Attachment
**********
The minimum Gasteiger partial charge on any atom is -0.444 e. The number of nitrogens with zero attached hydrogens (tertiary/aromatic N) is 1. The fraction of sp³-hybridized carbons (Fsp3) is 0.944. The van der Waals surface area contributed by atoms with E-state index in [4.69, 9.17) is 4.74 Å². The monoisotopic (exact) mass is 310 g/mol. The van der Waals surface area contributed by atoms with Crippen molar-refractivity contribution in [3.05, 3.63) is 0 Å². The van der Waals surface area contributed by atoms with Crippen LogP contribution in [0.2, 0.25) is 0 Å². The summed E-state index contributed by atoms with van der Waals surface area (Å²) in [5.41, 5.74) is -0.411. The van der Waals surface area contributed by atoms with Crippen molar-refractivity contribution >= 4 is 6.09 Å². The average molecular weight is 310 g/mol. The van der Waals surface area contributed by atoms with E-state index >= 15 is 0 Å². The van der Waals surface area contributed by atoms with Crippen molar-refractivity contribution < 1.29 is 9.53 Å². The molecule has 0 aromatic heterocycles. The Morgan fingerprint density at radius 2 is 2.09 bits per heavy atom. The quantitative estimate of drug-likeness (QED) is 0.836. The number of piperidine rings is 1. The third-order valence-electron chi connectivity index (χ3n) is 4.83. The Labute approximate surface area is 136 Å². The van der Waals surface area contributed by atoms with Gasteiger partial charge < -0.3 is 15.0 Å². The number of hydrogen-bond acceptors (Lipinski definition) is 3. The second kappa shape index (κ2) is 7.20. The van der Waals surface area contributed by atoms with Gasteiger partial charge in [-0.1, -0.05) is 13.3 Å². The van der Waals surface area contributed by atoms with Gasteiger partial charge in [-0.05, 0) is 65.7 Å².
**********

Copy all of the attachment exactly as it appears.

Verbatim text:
The minimum Gasteiger partial charge on any atom is -0.444 e. The number of nitrogens with zero attached hydrogens (tertiary/aromatic N) is 1. The fraction of sp³-hybridized carbons (Fsp3) is 0.944. The van der Waals surface area contributed by atoms with E-state index in [4.69, 9.17) is 4.74 Å². The monoisotopic (exact) mass is 310 g/mol. The van der Waals surface area contributed by atoms with Crippen molar-refractivity contribution in [3.05, 3.63) is 0 Å². The van der Waals surface area contributed by atoms with Crippen LogP contribution in [0.2, 0.25) is 0 Å². The summed E-state index contributed by atoms with van der Waals surface area (Å²) in [5.41, 5.74) is -0.411. The van der Waals surface area contributed by atoms with Crippen molar-refractivity contribution >= 4 is 6.09 Å². The average molecular weight is 310 g/mol. The van der Waals surface area contributed by atoms with E-state index >= 15 is 0 Å². The van der Waals surface area contributed by atoms with Crippen molar-refractivity contribution < 1.29 is 9.53 Å². The molecule has 0 aromatic heterocycles. The Morgan fingerprint density at radius 2 is 2.09 bits per heavy atom. The quantitative estimate of drug-likeness (QED) is 0.836. The number of piperidine rings is 1. The third-order valence-electron chi connectivity index (χ3n) is 4.83. The Labute approximate surface area is 136 Å². The van der Waals surface area contributed by atoms with Gasteiger partial charge < -0.3 is 15.0 Å². The number of hydrogen-bond acceptors (Lipinski definition) is 3. The second kappa shape index (κ2) is 7.20. The van der Waals surface area contributed by atoms with Gasteiger partial charge in [-0.1, -0.05) is 13.3 Å². The van der Waals surface area contributed by atoms with Gasteiger partial charge in [-0.05, 0) is 65.7 Å².